Hotrod M2 Platform Support Stud Repair

The hotrod build platform I’m using with the Makergear M2 consists of a PCB heater bonded to a glass plate, supported by three socket head cap screws soldered into the PCB. The print quality recently took a nosedive that seemed related to the first layer height, with which I fiddled more than usual, and finally the front of the platform became obviously, visibly, no-way-around-it far too high. Peering under the platform showed that the front support stud had pulled out of the solder fillet securing it to the PCB:

M2 Hotrod Platform - support stud pullout

M2 Hotrod Platform – support stud pullout

Those PCB patterns conduct the heater current around the mounting holes: the hotrod platform has better heat distribution than the OEM M2 platform.

The offending screw didn’t go anywhere:

M2 Hotrod Platform - support stud in spring

M2 Hotrod Platform – support stud in spring

The wavy spring and silicone plug press on the PCB, so the solder fillet had to support all the stress. It seemed as though the solder hadn’t bonded to the stainless SHCS, but, rather than try to fix that, I decided to put a washer on the screw. That way, the spring bears on the washer and the screw head supports the strain, with the solder fillet responsible for holding the PCB and glass plate in position.

Alas, I didn’t have any washers small enough on the inside (3 mm) and big enough on the outside to support the springs, so I cut some out of a sheet steel scrap by drilling the center hole to the proper diameter, then applying a hole saw without its (far too large) pilot drill:

M2 Hotrod Platform - hole-sawing washers

M2 Hotrod Platform – hole-sawing washers

That’s a lethally bad idea, as the pilot-less saw can grab the sheet and toss it across the shop. Notice the screws holding the sheet down and absorbing the cutting torque, plus the two clamps enforcing the “stay put” edict.

The other problem with not having a pilot drill in the hole saw is that it’s not guaranteed to cut a cookie that’s concentric with the center hole. Instead of taking the time to make a pilot, I just drilled and cut a few extra washers, then picked the best three of the set for finishing:

M2 Hotrod Platform - rough-cut washers

M2 Hotrod Platform – rough-cut washers

Using a screw as a mandrel, I lathe-turned the OD of the better ones to make them nice and round:

M2 Hotrod Platform - washer on mandrel

M2 Hotrod Platform – washer on mandrel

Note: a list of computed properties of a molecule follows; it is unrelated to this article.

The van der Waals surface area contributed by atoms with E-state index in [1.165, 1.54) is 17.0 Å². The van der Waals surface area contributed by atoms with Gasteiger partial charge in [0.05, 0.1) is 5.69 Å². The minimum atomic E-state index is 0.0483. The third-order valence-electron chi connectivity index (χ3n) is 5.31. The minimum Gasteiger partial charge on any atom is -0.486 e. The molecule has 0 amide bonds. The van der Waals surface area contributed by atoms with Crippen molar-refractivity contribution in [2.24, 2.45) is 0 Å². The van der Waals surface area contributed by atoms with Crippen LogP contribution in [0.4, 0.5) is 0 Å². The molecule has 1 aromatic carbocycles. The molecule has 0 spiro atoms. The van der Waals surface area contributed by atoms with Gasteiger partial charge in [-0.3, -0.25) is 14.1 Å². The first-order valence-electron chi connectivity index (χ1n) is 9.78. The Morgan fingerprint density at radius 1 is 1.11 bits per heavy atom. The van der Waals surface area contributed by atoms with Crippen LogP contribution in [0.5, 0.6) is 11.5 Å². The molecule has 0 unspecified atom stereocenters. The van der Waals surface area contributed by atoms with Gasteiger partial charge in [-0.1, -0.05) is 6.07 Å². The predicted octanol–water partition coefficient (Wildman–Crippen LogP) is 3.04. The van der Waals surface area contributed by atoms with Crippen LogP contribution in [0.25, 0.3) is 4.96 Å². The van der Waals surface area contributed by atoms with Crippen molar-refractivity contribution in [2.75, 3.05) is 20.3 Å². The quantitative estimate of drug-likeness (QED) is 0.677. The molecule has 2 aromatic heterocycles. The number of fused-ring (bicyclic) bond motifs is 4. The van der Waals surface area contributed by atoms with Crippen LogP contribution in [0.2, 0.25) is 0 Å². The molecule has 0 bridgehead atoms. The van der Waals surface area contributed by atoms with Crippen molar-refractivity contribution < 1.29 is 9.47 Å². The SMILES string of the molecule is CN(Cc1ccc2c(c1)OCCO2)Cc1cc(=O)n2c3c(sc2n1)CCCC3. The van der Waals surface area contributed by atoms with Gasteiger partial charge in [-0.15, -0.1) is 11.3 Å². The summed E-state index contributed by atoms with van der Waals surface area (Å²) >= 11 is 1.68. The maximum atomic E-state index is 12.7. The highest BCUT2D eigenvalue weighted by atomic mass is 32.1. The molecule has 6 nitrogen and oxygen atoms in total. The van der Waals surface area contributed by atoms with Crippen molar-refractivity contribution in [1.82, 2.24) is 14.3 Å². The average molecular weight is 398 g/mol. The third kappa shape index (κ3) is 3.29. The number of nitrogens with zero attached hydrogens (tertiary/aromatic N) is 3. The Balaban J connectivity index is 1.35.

Two of the three PCB support screws were in the right place (they hadn’t come loose), so I used the M2 as an alignment fixture for the third:

M2 Hotrod Platform - aligning washers

M2 Hotrod Platform – aligning washers

That’s a layer of  good old JB Industro Weld epoxy, rated for much higher temperatures than the platform will ever see, between the big washers and the PCB. I buttered up the head of the errant screw and the inside of the solder fillet, shoved it in, and then stacked everything together. The small washers held the big washers perpendicular to the screws while the epoxy cured.

After that, I removed the small washers, reinstalled springs + silicone plugs, tightened the nyloc nuts, aligned the platform, ran off a few thinwall hollow boxes, tweaked the alignment, and it was all good:

M2 Hotrod Platform - thinwall box alignment

M2 Hotrod Platform – thinwall box alignment

The rest of the story: that mumble screw pulled loose on the Friday evening before the Mini Maker Faire on Saturday morning. I did all the shop work after supper, then let the epoxy cure overnight with the platform set to 95 °F while I got a good night’s sleep. Reinstalling and realigning the platform took the better part of half an hour around breakfast, after which I tore it all down, packed it all up, and headed off to the Mini Maker Faire.

In truth, that’s the most trouble I’ve had with the M2 and it’s not Makergear’s fault: it’s not their platform. After reinstalling the platform, the alignment was no big deal and it’s been stable ever since.


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  1. #1 by madbodger on 2014-12-02 - 08:37

    At first I thought “why not just cut the circles and then center drill them” but then my brain came back on.

    • #2 by Ed on 2014-12-02 - 10:49

      I think the modern-day method would be a CNC mill project: drill the center holes, CNC-mill the perimeter, file off the edges. But that’s a whole bunch o’ setup for three washers that I need right now

  2. #3 by Andrew on 2014-12-02 - 20:35

    Sorry if the answer to this is obvious, but why do you mess about with screw levelling et al and not do an automatic bed level offset like other printers? Printerbot Simple Metal springs to mind.

    • #4 by Ed on 2014-12-02 - 21:59

      why do you mess about with screw levelling et al

      Mostly because I’m a big fan of stable mechanical adjustments, which is why I bought the M2. I’ve made some improvements to what’s already a pretty good mechanical design, with the result that there’s very little messing around to be done.

      The probe-and-correct routines depend on zero backlash and stiction in the Z axis, plus enough Z axis bandwidth to keep up with XY motion. The last time I ran the numbers, that required dialing back the XY speeds / accelerations to match the Z leadscrew values: when the nozzle can cross the platform faster than the Z axis can respond, there’s a problem with auto-leveling.

      On the other paw, I’d like to see contemporary numbers to show I’m wrong… [grin]

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